Co-author of The Hospital by the River and author of Catherine’s Gift, John Little shares some of his memories of Dr Catherine Hamlin. You can purchase The Hospital by the River and the continuing story, Catherine’s Gift at the Hamlin Shop here.
I first fell under Catherine’s spell in the year 2000 when I went to Ethiopia to help her write The Hospital by the River. I was, of course, already in awe of her achievements, giving joyous new life to many thousands of despairing women. I had repeatedly heard her described as “saintly” so I was apprehensive when I met her for the first time in Addis Ababa. Would she be straight-laced, humourless, difficult to work with?
Catherine was, in fact, a delight to be with. As busy as she was with surgery and running the hospital, she found time each day to sit with the tape recorder running and to reminisce about her remarkable life. The years of, as she put it, “begging” for funds; living through political upheavals; the early years with her husband, Reg; and especially her recollections of some of the tragic cases, which left me choking back tears. Her memory was prodigious and she told her stories well, often with a touch of impish humour.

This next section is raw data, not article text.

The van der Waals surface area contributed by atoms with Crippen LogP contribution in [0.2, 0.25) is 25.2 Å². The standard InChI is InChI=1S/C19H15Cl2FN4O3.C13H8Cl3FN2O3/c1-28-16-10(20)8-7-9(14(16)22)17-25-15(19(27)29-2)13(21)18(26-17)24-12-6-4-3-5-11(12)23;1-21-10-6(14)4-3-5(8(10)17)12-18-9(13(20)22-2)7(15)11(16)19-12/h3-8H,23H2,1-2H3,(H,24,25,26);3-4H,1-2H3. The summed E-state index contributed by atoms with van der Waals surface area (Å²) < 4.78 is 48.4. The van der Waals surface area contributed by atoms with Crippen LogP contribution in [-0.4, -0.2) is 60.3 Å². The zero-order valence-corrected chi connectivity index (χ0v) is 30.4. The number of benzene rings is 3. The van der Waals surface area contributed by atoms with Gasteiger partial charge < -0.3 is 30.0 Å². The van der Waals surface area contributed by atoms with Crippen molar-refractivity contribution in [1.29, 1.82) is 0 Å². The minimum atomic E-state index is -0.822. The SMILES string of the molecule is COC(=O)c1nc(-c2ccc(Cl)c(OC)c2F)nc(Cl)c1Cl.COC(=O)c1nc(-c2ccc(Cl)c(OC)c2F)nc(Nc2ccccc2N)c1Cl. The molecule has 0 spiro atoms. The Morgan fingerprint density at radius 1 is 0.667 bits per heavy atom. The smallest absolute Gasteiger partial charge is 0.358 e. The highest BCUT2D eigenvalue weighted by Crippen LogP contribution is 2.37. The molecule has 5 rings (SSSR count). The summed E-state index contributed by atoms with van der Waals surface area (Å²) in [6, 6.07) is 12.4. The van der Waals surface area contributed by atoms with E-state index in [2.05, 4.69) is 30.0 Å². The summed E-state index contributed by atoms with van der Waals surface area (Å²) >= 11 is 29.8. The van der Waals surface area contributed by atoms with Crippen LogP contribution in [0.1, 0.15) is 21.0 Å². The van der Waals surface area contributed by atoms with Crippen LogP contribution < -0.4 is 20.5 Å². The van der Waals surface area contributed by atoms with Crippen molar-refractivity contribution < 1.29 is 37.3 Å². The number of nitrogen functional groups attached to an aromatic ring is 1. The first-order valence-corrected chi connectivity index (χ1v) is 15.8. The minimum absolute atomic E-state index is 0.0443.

After the day’s research we would have our evening meal together, sometimes with friends whom she had thoughtfully invited to contribute. Catherine was lively company. There was always plenty of laughter at these mealtimes. Living far from the mainstream of the western world she was intensely curious about anything new. She wanted to know all about me and my family and my interests, which was a refreshing change from some of the famous people I’ve dealt with.
Being in her company was a bit like stepping back into another era, when the old fashioned values of politeness and consideration and grace were important. You saw it in her everyday dealings with patients and staff. I once said to her, “They do love you, don’t they?”
“Yes they do,” she replied. “And I love them.”
In 2007 I returned to Ethiopia to write Catherine’s Gift, a first person account of life at the hospital. There were now three more hospitals doing fistula surgery and others were planned. The school of midwifery was about to open and Desta Mender, the village for severely injured patients was up and running. Catherine was 87 now, still working as hard as ever, still performing surgery and as determined as ever to eradicate fistulas.
Everyone who worked for Cathrine loved her. Typical was Dr Maluku at Mekele. I asked him what he thought when he first met her.
He paused for a long moment, then two big tears welled up before he managed to speak. “Oh, I don’t have any word to express that feeling. She is an angel.”
Catherine was uncomfortable with praise. She never liked being called a saint. I can see why people use that word, though. I have never in my life known such an utterly good human being.
– John Little